The Shuoer Tape garnered quite a bit of support when they launched and the company, roughly one year later, has launched a new model called the Shuoer Tape Pro which should improve on the features of its predecessor. Going with an Andromeda-like shell design and a relatively neutral sound signature, the Tape Pro feature an interesting tuning mechanism which, however, doesn’t tackle the largest issues they have with their tuning.
Disclaimer: I received this unit free of charge from Linsoul. They retail for $129.
Great accessory set
|Very weird tuning
Filters don’t make much of a difference
Packaging & Accessories
The Tape Pro come in a simple cardboard box which holds the earphones and the related accessories. Those include the removable cable, a set of single-density silicone tips, a set of dual-density silicone tips, a key to switch the acoustic filters (of which two are provided as replacements), two replacement nozzle filters, a faux-leather carrying case, a transparent plastic case for the dual-density tips and a small brush (to clean the inside of the nozzle?).
Design & Comfort
The Campfire Audio Andromeda surely left its mark on the IEM scene with its design: multiple earphones copied their appearance, from the KZ ZS6 to the PHB EM-023, to the Shuoer Tape Pro now. Although it’s not a 1:1 clone like the ZS6, the similarities are surely irrefutable and actually quite striking. They are different in one notable way: on the outside there are two screw-on filters that are used to alter the tuning by adding more bass. This has a visual effect as well, as one filter is black and the other is red.
Build quality is more than decent, especially at this price point. While not perfect, the finish is great and the components are put together quite well. The only element of criticism I wish to report is that the filters are difficult to unscrew and to screw in.
Just like most Andromeda-inspired earphones, comfort is not exactly top-notch. Although it is in fact better than that offered by the ZS6, comfort with the Tape Pro still leaves quite a bit to be desired: the hard edges the shells are full of make the ears sore after just a few minutes and I frequently find myself wanting to take the earphones off after half an hour of usage. The situation improves if I get the position in the exact spot where the shell doesn’t come too much into contact with the ears, but it requires a bit of effort to do that. In other words, the Tape Pro are not what I would suggest for everyday, longer listening sessions.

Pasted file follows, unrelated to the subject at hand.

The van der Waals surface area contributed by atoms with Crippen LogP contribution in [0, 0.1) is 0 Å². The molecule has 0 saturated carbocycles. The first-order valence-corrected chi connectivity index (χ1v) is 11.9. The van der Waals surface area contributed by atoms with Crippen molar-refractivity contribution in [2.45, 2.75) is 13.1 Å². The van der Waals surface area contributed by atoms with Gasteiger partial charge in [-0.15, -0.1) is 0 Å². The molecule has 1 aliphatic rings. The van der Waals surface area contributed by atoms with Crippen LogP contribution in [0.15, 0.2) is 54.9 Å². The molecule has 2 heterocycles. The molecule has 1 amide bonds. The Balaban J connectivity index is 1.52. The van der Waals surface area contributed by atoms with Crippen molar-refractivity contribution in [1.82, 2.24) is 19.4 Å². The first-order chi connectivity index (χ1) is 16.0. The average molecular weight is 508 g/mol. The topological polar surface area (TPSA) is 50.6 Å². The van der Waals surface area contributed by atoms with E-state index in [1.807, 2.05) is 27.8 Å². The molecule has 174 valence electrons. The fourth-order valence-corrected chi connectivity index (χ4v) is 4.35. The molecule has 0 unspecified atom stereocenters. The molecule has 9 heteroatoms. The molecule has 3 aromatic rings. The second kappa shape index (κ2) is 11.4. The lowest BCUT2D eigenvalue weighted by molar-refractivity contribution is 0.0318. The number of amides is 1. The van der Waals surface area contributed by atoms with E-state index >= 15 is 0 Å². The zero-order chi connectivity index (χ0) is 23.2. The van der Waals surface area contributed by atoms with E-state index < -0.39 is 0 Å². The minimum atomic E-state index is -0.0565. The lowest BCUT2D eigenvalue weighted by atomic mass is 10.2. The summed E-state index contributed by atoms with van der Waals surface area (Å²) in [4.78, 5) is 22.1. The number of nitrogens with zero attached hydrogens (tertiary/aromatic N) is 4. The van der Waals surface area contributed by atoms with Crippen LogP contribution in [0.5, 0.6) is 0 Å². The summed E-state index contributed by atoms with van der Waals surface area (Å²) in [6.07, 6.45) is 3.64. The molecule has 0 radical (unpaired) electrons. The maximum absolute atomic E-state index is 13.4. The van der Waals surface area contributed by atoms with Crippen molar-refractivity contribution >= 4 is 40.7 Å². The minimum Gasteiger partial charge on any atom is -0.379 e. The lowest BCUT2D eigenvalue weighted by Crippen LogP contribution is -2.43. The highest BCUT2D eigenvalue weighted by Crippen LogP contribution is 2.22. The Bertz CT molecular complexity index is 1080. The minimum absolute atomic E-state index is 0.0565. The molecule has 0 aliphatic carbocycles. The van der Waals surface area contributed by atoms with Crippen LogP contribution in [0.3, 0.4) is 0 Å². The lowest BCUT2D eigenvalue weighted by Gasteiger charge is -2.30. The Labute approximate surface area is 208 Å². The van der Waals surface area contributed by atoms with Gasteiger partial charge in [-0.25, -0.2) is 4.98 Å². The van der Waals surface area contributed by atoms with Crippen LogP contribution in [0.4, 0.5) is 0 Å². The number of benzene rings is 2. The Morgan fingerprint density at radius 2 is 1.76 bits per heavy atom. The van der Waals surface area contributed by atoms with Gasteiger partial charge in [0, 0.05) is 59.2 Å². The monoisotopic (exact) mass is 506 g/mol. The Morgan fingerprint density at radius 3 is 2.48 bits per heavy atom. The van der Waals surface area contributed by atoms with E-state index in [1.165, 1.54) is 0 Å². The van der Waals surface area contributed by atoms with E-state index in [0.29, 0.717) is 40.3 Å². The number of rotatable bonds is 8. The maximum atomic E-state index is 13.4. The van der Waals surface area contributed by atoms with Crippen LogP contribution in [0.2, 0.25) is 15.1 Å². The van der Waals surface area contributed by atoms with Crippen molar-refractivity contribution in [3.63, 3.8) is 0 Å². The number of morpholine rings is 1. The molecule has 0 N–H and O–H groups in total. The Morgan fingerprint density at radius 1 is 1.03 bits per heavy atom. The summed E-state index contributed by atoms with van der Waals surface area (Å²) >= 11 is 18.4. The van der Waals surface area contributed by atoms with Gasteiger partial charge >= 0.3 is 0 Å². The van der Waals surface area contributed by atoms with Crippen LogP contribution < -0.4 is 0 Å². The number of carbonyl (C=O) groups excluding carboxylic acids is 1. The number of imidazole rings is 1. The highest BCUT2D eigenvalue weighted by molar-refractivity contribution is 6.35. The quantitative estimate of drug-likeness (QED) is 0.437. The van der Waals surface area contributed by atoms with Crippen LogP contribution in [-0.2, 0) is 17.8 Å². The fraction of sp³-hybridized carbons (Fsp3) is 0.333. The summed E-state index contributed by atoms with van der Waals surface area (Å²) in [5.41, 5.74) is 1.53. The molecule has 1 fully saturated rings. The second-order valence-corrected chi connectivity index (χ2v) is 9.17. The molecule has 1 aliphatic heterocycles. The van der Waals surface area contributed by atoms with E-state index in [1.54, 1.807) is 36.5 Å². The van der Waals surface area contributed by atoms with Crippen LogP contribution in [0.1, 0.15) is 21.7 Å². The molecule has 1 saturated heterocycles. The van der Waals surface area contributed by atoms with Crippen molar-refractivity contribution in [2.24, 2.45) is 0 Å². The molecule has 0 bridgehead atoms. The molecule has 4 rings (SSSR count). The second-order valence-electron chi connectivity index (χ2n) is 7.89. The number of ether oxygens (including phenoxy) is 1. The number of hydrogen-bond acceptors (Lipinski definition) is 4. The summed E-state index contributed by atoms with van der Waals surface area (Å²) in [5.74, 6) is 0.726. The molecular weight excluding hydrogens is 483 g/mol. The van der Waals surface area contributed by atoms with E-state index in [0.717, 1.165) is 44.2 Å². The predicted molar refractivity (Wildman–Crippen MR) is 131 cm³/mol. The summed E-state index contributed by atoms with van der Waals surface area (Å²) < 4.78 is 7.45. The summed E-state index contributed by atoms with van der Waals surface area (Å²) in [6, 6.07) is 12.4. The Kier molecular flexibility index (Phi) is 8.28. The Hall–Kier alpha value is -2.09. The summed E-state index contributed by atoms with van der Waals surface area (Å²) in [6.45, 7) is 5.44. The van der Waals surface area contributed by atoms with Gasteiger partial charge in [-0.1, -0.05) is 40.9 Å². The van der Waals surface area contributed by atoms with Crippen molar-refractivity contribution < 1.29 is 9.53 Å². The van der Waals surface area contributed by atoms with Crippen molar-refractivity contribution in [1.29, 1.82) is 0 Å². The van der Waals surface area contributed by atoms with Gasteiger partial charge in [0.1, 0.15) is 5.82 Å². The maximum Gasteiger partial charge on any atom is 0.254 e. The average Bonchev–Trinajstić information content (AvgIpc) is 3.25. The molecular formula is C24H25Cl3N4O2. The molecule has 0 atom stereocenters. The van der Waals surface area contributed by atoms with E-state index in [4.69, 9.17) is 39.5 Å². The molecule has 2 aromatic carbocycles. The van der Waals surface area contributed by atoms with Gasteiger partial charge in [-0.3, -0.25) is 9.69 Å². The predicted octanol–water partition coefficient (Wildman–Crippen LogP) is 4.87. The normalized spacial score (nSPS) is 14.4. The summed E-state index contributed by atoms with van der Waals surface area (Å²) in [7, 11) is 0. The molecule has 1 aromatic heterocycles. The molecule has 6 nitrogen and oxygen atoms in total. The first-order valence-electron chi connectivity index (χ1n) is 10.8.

I think the Tape Pro are not closed-back earphones as they don’t have quite a good isolation (I think they’re semi-closed or, conversely, semi-open). In fact I could hear around me fairly well with them on irrespective of which eartips I was using.
The cable is quite nice: it has just two cores, but they’re quite large. It feels decently soft and has low microphonics, so it’s easy to like. It comes with a 2.5 mm TRRS jack, which is quite a rare sight and especially so at the sub-$150 price point.
Sound & Specs
I mostly carried out testing using a Topping DX7 connected to a Drop THX AAA 789. Music was mostly coming from CD-ripped FLACs.
Shuoer Tape Pro
I find soundstage to be decently wide with the Tape Pro, although it doesn’t have too much depth and thus ends up being a bit bidimensional. Imaging is decent as it offers a good channel separation, but it can’t position instruments with high accuracy and you can only tell they are in a general direction more than in a specific point. Instrument separation is sufficient, but it’s hampered by the tuning which sometimes makes discerning the various parts difficult.
Bass is roughly in line with my definition of neutrality, as it mostly sits in the background and provides a foundation upon which the rest lays, never becoming excessive or overbearing and thus never taking away space from the midrange. But the thing is that it often ends up being too reserved, even when it should be bolder and stronger – a good example being Massive Attack’s Angel. That one only really works with the bass filters on (more on that later), as the other filters just don’t cut it. There might be a good thing here though, and that’s the depth: the Tape Pro manage to offer very good depth, reaching down to 30 Hz with ease and retaining good control and speed throughout the whole area – at this price it’s quite a feat.